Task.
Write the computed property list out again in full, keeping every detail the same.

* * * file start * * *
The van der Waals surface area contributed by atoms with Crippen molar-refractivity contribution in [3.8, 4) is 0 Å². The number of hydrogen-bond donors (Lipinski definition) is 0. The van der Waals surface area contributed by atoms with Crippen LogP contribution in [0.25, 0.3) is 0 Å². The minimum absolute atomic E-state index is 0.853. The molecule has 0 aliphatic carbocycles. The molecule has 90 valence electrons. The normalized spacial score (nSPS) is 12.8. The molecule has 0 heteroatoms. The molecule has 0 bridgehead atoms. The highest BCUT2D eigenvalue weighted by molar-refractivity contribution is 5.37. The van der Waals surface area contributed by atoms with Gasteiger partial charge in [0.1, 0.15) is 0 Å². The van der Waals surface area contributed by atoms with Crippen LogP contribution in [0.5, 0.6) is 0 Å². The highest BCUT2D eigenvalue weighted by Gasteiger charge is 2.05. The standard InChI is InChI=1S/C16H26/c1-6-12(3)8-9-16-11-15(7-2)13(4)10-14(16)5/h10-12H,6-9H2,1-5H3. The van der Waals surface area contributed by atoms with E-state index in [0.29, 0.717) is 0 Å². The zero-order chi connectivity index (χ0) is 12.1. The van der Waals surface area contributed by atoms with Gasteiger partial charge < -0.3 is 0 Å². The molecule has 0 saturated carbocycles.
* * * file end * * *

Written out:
The van der Waals surface area contributed by atoms with Crippen molar-refractivity contribution in [3.8, 4) is 0 Å². The number of hydrogen-bond donors (Lipinski definition) is 0. The van der Waals surface area contributed by atoms with Crippen LogP contribution in [0.25, 0.3) is 0 Å². The minimum absolute atomic E-state index is 0.853. The molecule has 0 aliphatic carbocycles. The molecule has 90 valence electrons. The normalized spacial score (nSPS) is 12.8. The molecule has 0 heteroatoms. The molecule has 0 bridgehead atoms. The highest BCUT2D eigenvalue weighted by molar-refractivity contribution is 5.37. The van der Waals surface area contributed by atoms with Gasteiger partial charge in [0.1, 0.15) is 0 Å². The van der Waals surface area contributed by atoms with Crippen LogP contribution in [0.5, 0.6) is 0 Å². The highest BCUT2D eigenvalue weighted by Gasteiger charge is 2.05. The standard InChI is InChI=1S/C16H26/c1-6-12(3)8-9-16-11-15(7-2)13(4)10-14(16)5/h10-12H,6-9H2,1-5H3. The van der Waals surface area contributed by atoms with E-state index in [0.29, 0.717) is 0 Å². The zero-order chi connectivity index (χ0) is 12.1. The van der Waals surface area contributed by atoms with Gasteiger partial charge < -0.3 is 0 Å². The molecule has 0 saturated carbocycles.